Kids spend a lot of time in school, and parents understandably want that time to be spent learning, and not taking tests. But how much of the school year is actually devoted to test-taking?
With that question in mind, Canyons District’s Research and Assessment Director Hal Sanderson recently performed an audit that revealed students spend between 1.2 percent to 2.7 percent of instruction time taking state and district assessments. By comparison, at one of CSD’s elementary schools, recess accounts for 4.5 percent of the year, 12 percent is devoted to lunch and math instruction occupies 27.3 percent of the year.
The audit sheds some light on subject of over-testing, and calls into question commonly-held concerns about excessive testing. But there are limitations to the survey. This audit applies only to Canyons School District. Though all Utah school districts participate in state year-end assessments, district-level tests vary in form and scope. The audit also doesn’t measure the amount of time teachers spend incrementally testing students’ knowledge every day in their classrooms.
Teachers are constantly assessing their students’ progress and learning even if they’re just calling upon students to furnish an answer to a math problem, says Instructional Supports Director Amber Roderick-Landward. “When done well, testing doesn’t distract from instruction, it’s an integral part of instruction.”
The amount of time devoted to testing has increased over the past few years, but will decline this year due to changes in the SAGE writing exam, and the consolidation of some district tests. With these changes, testing time will fall back in line with 2015 levels.
The audit was featured by KSL Radio and the Deseret News.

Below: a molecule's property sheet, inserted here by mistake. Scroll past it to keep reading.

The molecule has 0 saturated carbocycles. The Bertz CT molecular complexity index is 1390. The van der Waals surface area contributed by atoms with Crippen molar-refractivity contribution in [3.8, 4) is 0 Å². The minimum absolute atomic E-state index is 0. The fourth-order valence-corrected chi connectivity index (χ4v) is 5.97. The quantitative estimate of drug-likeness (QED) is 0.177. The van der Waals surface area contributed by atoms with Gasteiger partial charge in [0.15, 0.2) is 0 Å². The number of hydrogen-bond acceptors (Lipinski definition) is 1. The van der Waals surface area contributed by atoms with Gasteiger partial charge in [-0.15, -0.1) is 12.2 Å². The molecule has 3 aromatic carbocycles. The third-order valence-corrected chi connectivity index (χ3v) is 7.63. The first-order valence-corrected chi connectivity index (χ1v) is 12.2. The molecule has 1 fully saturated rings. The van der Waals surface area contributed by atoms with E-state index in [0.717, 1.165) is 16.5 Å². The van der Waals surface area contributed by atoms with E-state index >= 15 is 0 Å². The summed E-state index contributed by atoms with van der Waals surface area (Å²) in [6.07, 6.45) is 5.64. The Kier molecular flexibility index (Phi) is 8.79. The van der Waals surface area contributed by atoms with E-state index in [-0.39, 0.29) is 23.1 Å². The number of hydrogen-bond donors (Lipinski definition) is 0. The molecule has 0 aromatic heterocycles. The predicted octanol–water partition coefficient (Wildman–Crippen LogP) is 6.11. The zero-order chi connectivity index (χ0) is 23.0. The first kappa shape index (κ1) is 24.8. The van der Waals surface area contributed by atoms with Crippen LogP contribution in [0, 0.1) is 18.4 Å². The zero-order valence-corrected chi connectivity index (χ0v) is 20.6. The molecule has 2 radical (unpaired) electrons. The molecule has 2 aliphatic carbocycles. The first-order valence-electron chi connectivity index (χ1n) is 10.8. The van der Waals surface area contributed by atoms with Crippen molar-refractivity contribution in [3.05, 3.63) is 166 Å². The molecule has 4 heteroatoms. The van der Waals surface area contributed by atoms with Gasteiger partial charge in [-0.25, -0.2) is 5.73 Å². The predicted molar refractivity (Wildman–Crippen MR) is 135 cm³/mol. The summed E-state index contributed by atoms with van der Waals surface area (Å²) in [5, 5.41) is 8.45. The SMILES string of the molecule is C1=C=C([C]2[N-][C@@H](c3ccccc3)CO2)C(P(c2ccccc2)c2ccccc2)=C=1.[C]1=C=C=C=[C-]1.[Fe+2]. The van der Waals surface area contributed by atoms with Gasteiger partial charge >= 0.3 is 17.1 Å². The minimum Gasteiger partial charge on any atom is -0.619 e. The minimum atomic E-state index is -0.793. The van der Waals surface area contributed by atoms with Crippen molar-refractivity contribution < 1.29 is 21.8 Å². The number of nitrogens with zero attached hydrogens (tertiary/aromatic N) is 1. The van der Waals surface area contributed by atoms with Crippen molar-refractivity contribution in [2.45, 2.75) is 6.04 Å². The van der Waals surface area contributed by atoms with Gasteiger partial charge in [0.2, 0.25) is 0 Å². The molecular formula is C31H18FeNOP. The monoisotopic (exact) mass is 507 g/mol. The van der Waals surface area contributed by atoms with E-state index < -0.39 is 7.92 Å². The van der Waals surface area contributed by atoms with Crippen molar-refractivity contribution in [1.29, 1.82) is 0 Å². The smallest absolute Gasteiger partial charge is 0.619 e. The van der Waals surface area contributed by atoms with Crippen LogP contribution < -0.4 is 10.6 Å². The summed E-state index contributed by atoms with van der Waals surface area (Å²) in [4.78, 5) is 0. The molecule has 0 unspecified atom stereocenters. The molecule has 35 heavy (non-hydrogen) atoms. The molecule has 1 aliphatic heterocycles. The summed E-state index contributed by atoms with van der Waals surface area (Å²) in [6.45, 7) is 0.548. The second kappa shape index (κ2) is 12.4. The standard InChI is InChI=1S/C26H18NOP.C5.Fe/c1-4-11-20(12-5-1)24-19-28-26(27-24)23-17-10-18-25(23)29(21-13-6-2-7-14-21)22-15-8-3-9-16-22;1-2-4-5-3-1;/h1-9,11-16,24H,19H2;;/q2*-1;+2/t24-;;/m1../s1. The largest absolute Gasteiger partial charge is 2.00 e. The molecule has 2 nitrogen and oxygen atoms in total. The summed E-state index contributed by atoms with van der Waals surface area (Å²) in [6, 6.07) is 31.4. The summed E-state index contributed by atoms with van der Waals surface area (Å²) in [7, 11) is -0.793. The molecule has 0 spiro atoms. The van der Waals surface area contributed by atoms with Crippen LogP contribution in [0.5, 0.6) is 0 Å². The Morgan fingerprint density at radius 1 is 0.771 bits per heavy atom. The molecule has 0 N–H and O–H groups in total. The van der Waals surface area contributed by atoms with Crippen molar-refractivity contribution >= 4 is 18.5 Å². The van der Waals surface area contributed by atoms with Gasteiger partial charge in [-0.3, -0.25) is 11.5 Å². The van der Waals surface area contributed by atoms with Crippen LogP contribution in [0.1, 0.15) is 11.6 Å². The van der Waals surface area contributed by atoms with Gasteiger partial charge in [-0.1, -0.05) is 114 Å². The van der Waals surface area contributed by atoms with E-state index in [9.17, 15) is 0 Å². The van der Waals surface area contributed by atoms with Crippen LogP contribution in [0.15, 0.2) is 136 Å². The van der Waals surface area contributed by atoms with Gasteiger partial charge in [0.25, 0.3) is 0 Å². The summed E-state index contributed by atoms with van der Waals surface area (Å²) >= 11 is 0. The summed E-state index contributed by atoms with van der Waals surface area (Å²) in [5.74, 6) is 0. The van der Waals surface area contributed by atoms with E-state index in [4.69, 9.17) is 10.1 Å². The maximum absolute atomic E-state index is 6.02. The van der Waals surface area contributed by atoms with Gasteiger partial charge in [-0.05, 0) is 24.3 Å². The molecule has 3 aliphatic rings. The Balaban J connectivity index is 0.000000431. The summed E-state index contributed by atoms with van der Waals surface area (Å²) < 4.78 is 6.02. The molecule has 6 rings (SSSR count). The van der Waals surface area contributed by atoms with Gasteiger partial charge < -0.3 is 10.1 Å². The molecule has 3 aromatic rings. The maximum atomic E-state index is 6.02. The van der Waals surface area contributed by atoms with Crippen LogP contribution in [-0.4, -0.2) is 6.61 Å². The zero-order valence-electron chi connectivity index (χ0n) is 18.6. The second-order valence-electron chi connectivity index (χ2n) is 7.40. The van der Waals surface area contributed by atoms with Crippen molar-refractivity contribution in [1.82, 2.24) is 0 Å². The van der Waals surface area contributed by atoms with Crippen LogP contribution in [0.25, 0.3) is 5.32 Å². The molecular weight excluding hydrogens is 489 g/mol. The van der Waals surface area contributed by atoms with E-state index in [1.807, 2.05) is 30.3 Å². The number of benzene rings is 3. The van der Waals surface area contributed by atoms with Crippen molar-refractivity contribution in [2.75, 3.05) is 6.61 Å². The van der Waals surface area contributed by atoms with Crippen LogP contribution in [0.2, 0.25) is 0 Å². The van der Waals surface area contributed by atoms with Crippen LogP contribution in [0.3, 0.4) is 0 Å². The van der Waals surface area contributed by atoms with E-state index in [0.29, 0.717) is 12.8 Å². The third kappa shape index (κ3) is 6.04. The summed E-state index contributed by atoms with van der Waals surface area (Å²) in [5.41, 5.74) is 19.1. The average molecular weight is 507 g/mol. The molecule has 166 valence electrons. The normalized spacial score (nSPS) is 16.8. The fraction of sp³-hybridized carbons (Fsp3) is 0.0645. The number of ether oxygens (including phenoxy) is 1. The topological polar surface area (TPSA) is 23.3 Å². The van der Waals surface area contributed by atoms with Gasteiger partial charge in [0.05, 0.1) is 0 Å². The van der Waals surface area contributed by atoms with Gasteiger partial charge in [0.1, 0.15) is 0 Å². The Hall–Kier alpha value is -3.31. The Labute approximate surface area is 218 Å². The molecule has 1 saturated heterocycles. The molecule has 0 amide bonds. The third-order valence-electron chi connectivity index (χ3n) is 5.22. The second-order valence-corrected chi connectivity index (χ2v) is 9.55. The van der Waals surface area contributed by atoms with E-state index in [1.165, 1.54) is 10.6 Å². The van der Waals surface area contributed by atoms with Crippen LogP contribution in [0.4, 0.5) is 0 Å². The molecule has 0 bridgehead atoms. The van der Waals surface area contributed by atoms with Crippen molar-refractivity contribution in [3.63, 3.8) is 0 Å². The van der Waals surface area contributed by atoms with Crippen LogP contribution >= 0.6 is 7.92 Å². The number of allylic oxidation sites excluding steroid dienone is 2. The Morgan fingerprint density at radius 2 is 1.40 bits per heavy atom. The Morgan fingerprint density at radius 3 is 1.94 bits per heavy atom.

Five Reasons Why
Canyons School District believes assessments, when appropriately administered and used, provide parents, teachers and administrators with important information about how a child is progressing.
1. Taking tests is a part of life. Whether it’s gaining entrance to college or passing the driver’s license exam, people take tests throughout their life.
2. Formative tests throughout the year help teachers see what is working, or not working, for students. Based on testing data, teachers can make adjustments in their instruction, such as taking extra time with specific topics or finding new ways to explain the content.
3. Year-end summative assessments, such as the SAGE exam, measure whether a student is on the path to college- and career-readiness. SAGE, which is administered in grades 3-10, is a gauge of whether students are meeting educational standards. These tests can help determine course placement. They can also assist the District and local school in directing resources to groups of students who need more support and determine if improvement strategies are working.
4. Testing can motivate students. Year-end exams are not the only measure of a student’s performance, but as one measure, they can help students take charge of their learning. In fact, when middle school students do their best on SAGE, their scores can predict how well they’ll do on the ACT college entrace exam in high school. We know this because historically, CSD’s students SAGE scores have closely correlated with their ACT scores. SAGE exams, in other words, are a low-stakes opportunity to see how a student will do on a high-stakes exam in a low-stakes environment.
5. Year-end testing helps schools direct resources. Test results help educators, parents, and policymakers direct limited resources toward preparing all students for the rigors of college and careers.